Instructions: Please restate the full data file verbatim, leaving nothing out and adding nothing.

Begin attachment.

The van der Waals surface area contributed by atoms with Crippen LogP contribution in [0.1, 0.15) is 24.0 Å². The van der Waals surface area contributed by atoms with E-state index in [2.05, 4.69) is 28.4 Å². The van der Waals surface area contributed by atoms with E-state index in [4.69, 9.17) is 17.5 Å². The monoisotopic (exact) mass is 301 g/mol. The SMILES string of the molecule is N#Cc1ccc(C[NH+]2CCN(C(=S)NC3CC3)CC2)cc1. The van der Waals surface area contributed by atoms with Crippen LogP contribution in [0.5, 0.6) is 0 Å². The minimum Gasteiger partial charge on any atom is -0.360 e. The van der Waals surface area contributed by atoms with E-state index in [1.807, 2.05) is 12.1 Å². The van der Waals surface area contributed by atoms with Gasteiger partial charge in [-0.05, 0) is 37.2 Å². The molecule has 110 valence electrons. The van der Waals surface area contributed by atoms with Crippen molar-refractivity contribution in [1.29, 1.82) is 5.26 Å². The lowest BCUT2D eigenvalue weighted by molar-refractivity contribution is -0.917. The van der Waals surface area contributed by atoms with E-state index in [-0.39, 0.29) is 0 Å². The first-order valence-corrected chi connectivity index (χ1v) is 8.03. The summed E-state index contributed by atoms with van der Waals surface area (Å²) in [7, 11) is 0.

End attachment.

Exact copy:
The van der Waals surface area contributed by atoms with Crippen LogP contribution in [0.1, 0.15) is 24.0 Å². The van der Waals surface area contributed by atoms with E-state index in [2.05, 4.69) is 28.4 Å². The van der Waals surface area contributed by atoms with E-state index in [4.69, 9.17) is 17.5 Å². The monoisotopic (exact) mass is 301 g/mol. The SMILES string of the molecule is N#Cc1ccc(C[NH+]2CCN(C(=S)NC3CC3)CC2)cc1. The van der Waals surface area contributed by atoms with Crippen LogP contribution in [0.5, 0.6) is 0 Å². The minimum Gasteiger partial charge on any atom is -0.360 e. The van der Waals surface area contributed by atoms with E-state index in [1.807, 2.05) is 12.1 Å². The van der Waals surface area contributed by atoms with Gasteiger partial charge in [-0.05, 0) is 37.2 Å². The molecule has 110 valence electrons. The van der Waals surface area contributed by atoms with Crippen molar-refractivity contribution in [1.29, 1.82) is 5.26 Å². The lowest BCUT2D eigenvalue weighted by molar-refractivity contribution is -0.917. The van der Waals surface area contributed by atoms with E-state index in [-0.39, 0.29) is 0 Å². The first-order valence-corrected chi connectivity index (χ1v) is 8.03. The summed E-state index contributed by atoms with van der Waals surface area (Å²) in [7, 11) is 0.